No. 10, Downing Street, Whitehall: Its History and Associations

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Duckworth & Company, 1908 - Downing Street (London, England) - 344 pages
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Page 1 - After God had carried us safe to New England, and we had builded our houses, provided necessaries for our livelihood, reared convenient places for God's worship, and settled the civil government, one of the next things we longed for and looked after was to advance learning and perpetuate it to posterity; dreading to leave an illiterate ministry to the churches, when our present ministers shall lie in the dust.
Page 145 - Statesman \ yet friend to Truth! of soul sincere, ' In action faithful, and in honour clear ; 'Who broke no promise, serv'd no private end, 'Who gain'd no title, and who lost no friend ; 'Ennobled by himself, by all approv'd, 'And prais'd, unenvy'd, by the Muse he lov'd.
Page 197 - Certainly great persons had need to borrow other men's opinions to think themselves happy; for if they judge by their own feeling, they cannot find it ; but if they think with themselves what other men think of them, and that other men would fain be as they are, then they are happy as it were by report, when perhaps they find the contrary within. For they are the first that find their own griefs ; though they be the last that find their own faults.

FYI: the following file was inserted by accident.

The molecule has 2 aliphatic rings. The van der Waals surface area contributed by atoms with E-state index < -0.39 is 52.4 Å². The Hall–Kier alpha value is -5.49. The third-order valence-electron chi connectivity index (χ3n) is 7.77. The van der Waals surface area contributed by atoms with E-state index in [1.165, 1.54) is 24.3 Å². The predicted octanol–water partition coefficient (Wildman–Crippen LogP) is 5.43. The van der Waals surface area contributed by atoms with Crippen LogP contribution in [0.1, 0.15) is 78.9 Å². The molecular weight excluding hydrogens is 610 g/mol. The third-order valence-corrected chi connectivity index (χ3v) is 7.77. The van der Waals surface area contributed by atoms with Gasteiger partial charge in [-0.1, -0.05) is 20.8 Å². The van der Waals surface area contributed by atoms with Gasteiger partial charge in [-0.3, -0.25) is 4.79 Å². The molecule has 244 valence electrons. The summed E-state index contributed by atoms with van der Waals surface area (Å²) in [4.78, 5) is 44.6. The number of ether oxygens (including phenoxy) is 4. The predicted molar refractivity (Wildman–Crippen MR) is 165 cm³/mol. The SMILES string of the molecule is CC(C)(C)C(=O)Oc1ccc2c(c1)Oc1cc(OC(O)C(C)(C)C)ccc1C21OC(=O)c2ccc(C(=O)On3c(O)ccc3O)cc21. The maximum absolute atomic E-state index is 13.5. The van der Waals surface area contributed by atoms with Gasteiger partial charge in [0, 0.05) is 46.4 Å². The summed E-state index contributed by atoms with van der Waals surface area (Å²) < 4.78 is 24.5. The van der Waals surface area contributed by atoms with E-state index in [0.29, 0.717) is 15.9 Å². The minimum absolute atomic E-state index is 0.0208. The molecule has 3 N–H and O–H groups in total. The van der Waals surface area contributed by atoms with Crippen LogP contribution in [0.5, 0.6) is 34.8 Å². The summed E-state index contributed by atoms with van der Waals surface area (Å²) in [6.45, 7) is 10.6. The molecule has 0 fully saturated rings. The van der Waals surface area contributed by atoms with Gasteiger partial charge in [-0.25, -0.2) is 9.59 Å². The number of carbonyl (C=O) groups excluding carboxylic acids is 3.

Page 95 - Take care of the pence and the pounds will take care of themselves is as true of personal habits as of money.
Page 196 - MEN in great place are thrice servants — servants of the sovereign or state, servants of fame, and servants of business ; so as they have no freedom, neither in their persons, nor in their actions, nor in their times. It is a strange desire to seek power and to lose liberty ; or to seek power over others, and to lose. power over a man's self.
Page 281 - You can fool all the people some of the time, and some of the people all the time...
Page 264 - If, rejecting all that is merely accidental, we look at the essential characteristics of the Whig and the Tory, we may consider each of them as the representative of a great principle, essential to the welfare of nations. One is, in an especial manner, the guardian of liberty, and the other, of order. One is the moving power, and the other the steadying power of the state. One is the sail, without which society would make no progress, the other the ballast, without which there would be small safety...
Page 163 - Oh — yes — yes — to be sure — Annapolis must be defended — troops must be sent to Annapolis — Pray where is Annapolis?" — "Cape Breton an island! wonderful — show it me in the map. So it is, sure enough. My dear sir, you always bring us good news. I must go and tell the king that Cape Breton is an island.
Page 292 - This England never did, (nor never shall,) Lie at the proud foot of a conqueror, But when it first did help to wound itself. Now these her princes are come home again, Come the three corners of the world in arms, And we shall shock them : Nought shall make us rue, If England to itself do rest but true.
Page 330 - Relinquishing, therefore, all idle views of amendment to your grace, or of benefit to the public, let me be permitted to consider your character and Conduct merely as a subject of curious speculation.

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